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The following procedures are provided in this section:
Forcing a crash dump and reboot of the system are sometimes necessary for troubleshooting purposes. The savecore feature is enabled by default.
For more information about system crash dumps, see Managing System Crash Dump Information in Troubleshooting Typical Issues in Oracle Solaris 11.1.
Use this procedure to force a crash dump of a SPARC based system. The example that follows this procedure shows how to use the halt -d command to force a crash dump of the system. You will need to manually reboot the system after running this command.
> n ok sync
After the crash dump is written to disk, the system will continue to reboot.
The login prompt is displayed when the boot process has finished successfully.
hostname console login:
Example 6-3 SPARC: Forcing a Crash Dump and Reboot of a System by Using the halt -d Command
This example shows how to force a crash dump and reboot of a SPARC based system by using the halt -d command.
# halt -d Jul 21 14:13:37 jupiter halt: halted by root panic[cpu0]/thread=30001193b20: forced crash dump initiated at user request 000002a1008f7860 genunix:kadmin+438 (b4, 0, 0, 0, 5, 0) %l0-3: 0000000000000000 0000000000000000 0000000000000004 0000000000000004 %l4-7: 00000000000003cc 0000000000000010 0000000000000004 0000000000000004 000002a1008f7920 genunix:uadmin+110 (5, 0, 0, 6d7000, ff00, 4) %l0-3: 0000030002216938 0000000000000000 0000000000000001 0000004237922872 %l4-7: 000000423791e770 0000000000004102 0000030000449308 0000000000000005 syncing file systems... 1 1 done dumping to /dev/dsk/c0t0d0s1, offset 107413504, content: kernel 100% done: 5339 pages dumped, compression ratio 2.68, dump succeeded Program terminated ok boot Resetting ... . . Rebooting with command: boot Boot device: /pci@1f,0/pci@1,1/ide@3/disk@0,0:a File and args: kernel/sparcv9/unix configuring IPv4 interfaces: hme0. add net default: gateway 172.20.27.248 Hostname: jupiter The system is coming up. Please wait. NIS domain name is example.com . . . System dump time: Wed Jul 21 14:13:41 2010 Jul 21 14:15:23 jupiter savecore: saving system crash dump in /var/crash/jupiter/*.0 Constructing namelist /var/crash/jupiter/unix.0 Constructing corefile /var/crash/jupiter/vmcore.0 100% done: 5339 of 5339 pages saved . . .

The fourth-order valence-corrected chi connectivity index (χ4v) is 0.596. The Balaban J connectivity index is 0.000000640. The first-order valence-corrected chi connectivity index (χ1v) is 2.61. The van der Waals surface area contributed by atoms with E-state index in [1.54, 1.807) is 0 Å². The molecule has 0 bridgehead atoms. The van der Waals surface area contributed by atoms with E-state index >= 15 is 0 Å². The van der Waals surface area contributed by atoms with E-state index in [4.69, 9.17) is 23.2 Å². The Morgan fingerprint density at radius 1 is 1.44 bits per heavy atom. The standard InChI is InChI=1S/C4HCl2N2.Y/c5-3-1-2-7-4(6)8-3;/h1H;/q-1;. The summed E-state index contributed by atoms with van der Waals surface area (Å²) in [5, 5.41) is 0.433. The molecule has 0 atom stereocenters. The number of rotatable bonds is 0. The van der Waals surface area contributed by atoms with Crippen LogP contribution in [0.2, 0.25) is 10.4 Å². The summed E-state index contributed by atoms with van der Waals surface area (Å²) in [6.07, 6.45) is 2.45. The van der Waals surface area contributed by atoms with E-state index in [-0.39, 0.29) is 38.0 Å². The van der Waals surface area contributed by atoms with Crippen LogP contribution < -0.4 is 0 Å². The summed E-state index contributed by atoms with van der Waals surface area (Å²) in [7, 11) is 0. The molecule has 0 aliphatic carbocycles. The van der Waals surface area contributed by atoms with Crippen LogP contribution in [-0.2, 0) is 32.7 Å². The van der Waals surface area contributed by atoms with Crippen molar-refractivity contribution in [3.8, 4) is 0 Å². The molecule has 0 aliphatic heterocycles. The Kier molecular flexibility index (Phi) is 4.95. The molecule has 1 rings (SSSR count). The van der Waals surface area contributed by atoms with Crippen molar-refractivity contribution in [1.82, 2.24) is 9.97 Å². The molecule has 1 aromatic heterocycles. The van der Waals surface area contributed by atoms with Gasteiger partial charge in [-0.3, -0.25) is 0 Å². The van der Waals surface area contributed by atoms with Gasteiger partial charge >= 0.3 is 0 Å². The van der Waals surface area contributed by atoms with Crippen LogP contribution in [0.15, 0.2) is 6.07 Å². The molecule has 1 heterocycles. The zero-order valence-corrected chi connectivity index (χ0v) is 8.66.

If you cannot use the reboot -d or the halt -d command, you can use the kernel debugger (kmdb) to force a crash dump. The kernel debugger must have been loaded, either at boot time or with the mdb -k command for the following procedure to work.
Note - You must be in text mode to access the kernel debugger. So, first exit any window system.
The method that is used to access the debugger is dependent upon the type of console that you are using to access the system.
If you are using a locally attached keyboard, press F1–A.
If you are using a serial console, send a break by using the method appropriate to that type of serial console.
The kmdb prompt is displayed.
Panic messages are displayed, the crash dump is saved, and the system reboots.
Example 6-4 x86: Forcing a Crash Dump and Reboot of the System by Using the halt -d Command
This example shows how to force a crash dump and reboot of an x86 based system by using the halt -d command.
# halt -d 4ay 30 15:35:15 wacked.<domain>.COM halt: halted by user panic[cpu0]/thread=ffffffff83246ec0: forced crash dump initiated at user request fffffe80006bbd60 genunix:kadmin+4c1 () fffffe80006bbec0 genunix:uadmin+93 () fffffe80006bbf10 unix:sys_syscall32+101 () syncing file systems... done dumping to /dev/dsk/c1t0d0s1, offset 107675648, content: kernel NOTICE: adpu320: bus reset 100% done: 38438 pages dumped, compression ratio 4.29, dump succeeded Welcome to kmdb Loaded modules: [ audiosup crypto ufs unix krtld s1394 sppp nca uhci lofs genunix ip usba specfs nfs md random sctp ] > kmdb: Do you really want to reboot? (y/n) y